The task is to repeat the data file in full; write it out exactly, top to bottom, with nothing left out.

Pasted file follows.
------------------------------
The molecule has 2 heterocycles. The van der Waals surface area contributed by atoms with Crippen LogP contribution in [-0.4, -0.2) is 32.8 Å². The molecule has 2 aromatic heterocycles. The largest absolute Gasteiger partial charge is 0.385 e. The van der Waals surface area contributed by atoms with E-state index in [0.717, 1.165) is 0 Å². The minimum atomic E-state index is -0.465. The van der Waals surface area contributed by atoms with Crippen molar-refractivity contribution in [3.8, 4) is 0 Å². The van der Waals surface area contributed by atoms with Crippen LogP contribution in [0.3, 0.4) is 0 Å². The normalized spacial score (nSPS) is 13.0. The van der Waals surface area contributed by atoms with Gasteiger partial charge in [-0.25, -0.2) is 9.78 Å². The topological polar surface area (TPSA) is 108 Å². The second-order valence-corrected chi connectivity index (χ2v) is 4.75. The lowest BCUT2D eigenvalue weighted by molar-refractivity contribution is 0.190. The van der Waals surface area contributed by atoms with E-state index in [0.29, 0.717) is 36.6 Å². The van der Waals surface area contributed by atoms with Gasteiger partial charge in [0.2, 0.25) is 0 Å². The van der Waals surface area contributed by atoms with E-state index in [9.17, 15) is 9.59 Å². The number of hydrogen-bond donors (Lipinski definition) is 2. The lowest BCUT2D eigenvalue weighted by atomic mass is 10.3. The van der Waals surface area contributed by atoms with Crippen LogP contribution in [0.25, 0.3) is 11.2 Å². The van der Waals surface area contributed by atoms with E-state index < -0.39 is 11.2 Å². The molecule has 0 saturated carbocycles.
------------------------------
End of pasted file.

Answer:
The molecule has 2 heterocycles. The van der Waals surface area contributed by atoms with Crippen LogP contribution in [-0.4, -0.2) is 32.8 Å². The molecule has 2 aromatic heterocycles. The largest absolute Gasteiger partial charge is 0.385 e. The van der Waals surface area contributed by atoms with E-state index in [0.717, 1.165) is 0 Å². The minimum atomic E-state index is -0.465. The van der Waals surface area contributed by atoms with Crippen molar-refractivity contribution in [3.8, 4) is 0 Å². The van der Waals surface area contributed by atoms with Crippen LogP contribution in [0.3, 0.4) is 0 Å². The normalized spacial score (nSPS) is 13.0. The van der Waals surface area contributed by atoms with Gasteiger partial charge in [-0.25, -0.2) is 9.78 Å². The topological polar surface area (TPSA) is 108 Å². The second-order valence-corrected chi connectivity index (χ2v) is 4.75. The lowest BCUT2D eigenvalue weighted by molar-refractivity contribution is 0.190. The van der Waals surface area contributed by atoms with E-state index in [0.29, 0.717) is 36.6 Å². The van der Waals surface area contributed by atoms with Gasteiger partial charge in [0.2, 0.25) is 0 Å². The van der Waals surface area contributed by atoms with E-state index in [9.17, 15) is 9.59 Å². The number of hydrogen-bond donors (Lipinski definition) is 2. The lowest BCUT2D eigenvalue weighted by atomic mass is 10.3. The van der Waals surface area contributed by atoms with Crippen LogP contribution in [0.25, 0.3) is 11.2 Å². The van der Waals surface area contributed by atoms with E-state index < -0.39 is 11.2 Å². The molecule has 0 saturated carbocycles.